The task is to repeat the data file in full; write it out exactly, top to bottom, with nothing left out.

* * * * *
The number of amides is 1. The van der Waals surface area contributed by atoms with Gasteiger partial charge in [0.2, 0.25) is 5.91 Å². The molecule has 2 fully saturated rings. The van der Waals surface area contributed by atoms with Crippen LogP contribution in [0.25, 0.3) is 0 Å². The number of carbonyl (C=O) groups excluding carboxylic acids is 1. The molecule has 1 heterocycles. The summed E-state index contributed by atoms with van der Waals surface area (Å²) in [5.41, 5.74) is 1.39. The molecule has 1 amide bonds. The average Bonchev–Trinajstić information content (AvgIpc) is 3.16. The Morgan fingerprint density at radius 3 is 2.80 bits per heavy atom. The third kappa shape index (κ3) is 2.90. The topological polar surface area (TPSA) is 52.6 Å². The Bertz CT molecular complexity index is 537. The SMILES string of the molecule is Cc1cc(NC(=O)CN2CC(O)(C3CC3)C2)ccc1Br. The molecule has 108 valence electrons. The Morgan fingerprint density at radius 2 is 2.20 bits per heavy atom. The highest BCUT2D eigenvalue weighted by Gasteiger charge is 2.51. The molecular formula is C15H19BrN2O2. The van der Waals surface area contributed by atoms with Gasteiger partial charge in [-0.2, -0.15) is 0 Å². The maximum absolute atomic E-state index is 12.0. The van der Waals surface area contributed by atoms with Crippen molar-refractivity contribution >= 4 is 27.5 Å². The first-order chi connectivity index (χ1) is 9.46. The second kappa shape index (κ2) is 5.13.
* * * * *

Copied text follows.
The number of amides is 1. The van der Waals surface area contributed by atoms with Gasteiger partial charge in [0.2, 0.25) is 5.91 Å². The molecule has 2 fully saturated rings. The van der Waals surface area contributed by atoms with Crippen LogP contribution in [0.25, 0.3) is 0 Å². The number of carbonyl (C=O) groups excluding carboxylic acids is 1. The molecule has 1 heterocycles. The summed E-state index contributed by atoms with van der Waals surface area (Å²) in [5.41, 5.74) is 1.39. The molecule has 1 amide bonds. The average Bonchev–Trinajstić information content (AvgIpc) is 3.16. The Morgan fingerprint density at radius 3 is 2.80 bits per heavy atom. The third kappa shape index (κ3) is 2.90. The topological polar surface area (TPSA) is 52.6 Å². The Bertz CT molecular complexity index is 537. The SMILES string of the molecule is Cc1cc(NC(=O)CN2CC(O)(C3CC3)C2)ccc1Br. The molecule has 108 valence electrons. The Morgan fingerprint density at radius 2 is 2.20 bits per heavy atom. The highest BCUT2D eigenvalue weighted by Gasteiger charge is 2.51. The molecular formula is C15H19BrN2O2. The van der Waals surface area contributed by atoms with Gasteiger partial charge in [-0.2, -0.15) is 0 Å². The maximum absolute atomic E-state index is 12.0. The van der Waals surface area contributed by atoms with Crippen molar-refractivity contribution >= 4 is 27.5 Å². The first-order chi connectivity index (χ1) is 9.46. The second kappa shape index (κ2) is 5.13.